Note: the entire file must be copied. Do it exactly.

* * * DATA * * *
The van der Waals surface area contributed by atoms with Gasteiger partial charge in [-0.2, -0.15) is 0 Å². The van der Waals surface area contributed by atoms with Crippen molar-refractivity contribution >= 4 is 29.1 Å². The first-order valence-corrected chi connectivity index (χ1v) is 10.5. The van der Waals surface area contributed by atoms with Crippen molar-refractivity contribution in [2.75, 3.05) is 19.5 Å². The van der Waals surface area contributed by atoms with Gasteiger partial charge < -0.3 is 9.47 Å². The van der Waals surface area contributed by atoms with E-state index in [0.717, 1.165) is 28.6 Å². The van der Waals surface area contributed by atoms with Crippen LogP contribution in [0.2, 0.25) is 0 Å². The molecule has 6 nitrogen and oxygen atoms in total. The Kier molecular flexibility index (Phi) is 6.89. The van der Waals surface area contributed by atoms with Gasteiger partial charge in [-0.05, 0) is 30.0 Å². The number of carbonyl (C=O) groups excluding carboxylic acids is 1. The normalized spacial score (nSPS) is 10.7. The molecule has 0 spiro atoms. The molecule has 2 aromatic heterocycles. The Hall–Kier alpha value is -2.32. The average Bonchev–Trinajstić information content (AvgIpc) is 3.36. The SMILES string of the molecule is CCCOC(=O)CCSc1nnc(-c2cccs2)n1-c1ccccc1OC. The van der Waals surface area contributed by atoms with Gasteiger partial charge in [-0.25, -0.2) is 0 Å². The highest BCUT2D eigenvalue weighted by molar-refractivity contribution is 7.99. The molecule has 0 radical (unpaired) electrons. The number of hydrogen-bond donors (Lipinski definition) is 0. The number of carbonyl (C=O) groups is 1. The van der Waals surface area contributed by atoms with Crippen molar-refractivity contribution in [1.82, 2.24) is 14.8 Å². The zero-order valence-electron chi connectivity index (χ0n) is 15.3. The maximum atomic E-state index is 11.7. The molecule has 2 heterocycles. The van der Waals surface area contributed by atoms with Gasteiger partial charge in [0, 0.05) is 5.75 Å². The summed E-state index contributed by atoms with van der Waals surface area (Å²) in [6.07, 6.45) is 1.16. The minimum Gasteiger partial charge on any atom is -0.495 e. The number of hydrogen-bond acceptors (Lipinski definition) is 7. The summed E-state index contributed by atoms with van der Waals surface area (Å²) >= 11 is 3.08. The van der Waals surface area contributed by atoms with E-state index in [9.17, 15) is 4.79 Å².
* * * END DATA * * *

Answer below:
The van der Waals surface area contributed by atoms with Gasteiger partial charge in [-0.2, -0.15) is 0 Å². The van der Waals surface area contributed by atoms with Crippen molar-refractivity contribution >= 4 is 29.1 Å². The first-order valence-corrected chi connectivity index (χ1v) is 10.5. The van der Waals surface area contributed by atoms with Crippen molar-refractivity contribution in [2.75, 3.05) is 19.5 Å². The van der Waals surface area contributed by atoms with Gasteiger partial charge < -0.3 is 9.47 Å². The van der Waals surface area contributed by atoms with E-state index in [0.717, 1.165) is 28.6 Å². The van der Waals surface area contributed by atoms with Crippen LogP contribution in [0.2, 0.25) is 0 Å². The molecule has 6 nitrogen and oxygen atoms in total. The Kier molecular flexibility index (Phi) is 6.89. The van der Waals surface area contributed by atoms with Gasteiger partial charge in [-0.05, 0) is 30.0 Å². The number of carbonyl (C=O) groups excluding carboxylic acids is 1. The normalized spacial score (nSPS) is 10.7. The molecule has 0 spiro atoms. The molecule has 2 aromatic heterocycles. The Hall–Kier alpha value is -2.32. The average Bonchev–Trinajstić information content (AvgIpc) is 3.36. The SMILES string of the molecule is CCCOC(=O)CCSc1nnc(-c2cccs2)n1-c1ccccc1OC. The van der Waals surface area contributed by atoms with Gasteiger partial charge in [-0.25, -0.2) is 0 Å². The highest BCUT2D eigenvalue weighted by molar-refractivity contribution is 7.99. The molecule has 0 radical (unpaired) electrons. The number of hydrogen-bond donors (Lipinski definition) is 0. The number of carbonyl (C=O) groups is 1. The van der Waals surface area contributed by atoms with Crippen molar-refractivity contribution in [1.82, 2.24) is 14.8 Å². The zero-order valence-electron chi connectivity index (χ0n) is 15.3. The maximum atomic E-state index is 11.7. The molecule has 2 heterocycles. The van der Waals surface area contributed by atoms with Gasteiger partial charge in [0, 0.05) is 5.75 Å². The summed E-state index contributed by atoms with van der Waals surface area (Å²) in [6.07, 6.45) is 1.16. The minimum Gasteiger partial charge on any atom is -0.495 e. The number of hydrogen-bond acceptors (Lipinski definition) is 7. The summed E-state index contributed by atoms with van der Waals surface area (Å²) >= 11 is 3.08. The van der Waals surface area contributed by atoms with E-state index in [9.17, 15) is 4.79 Å².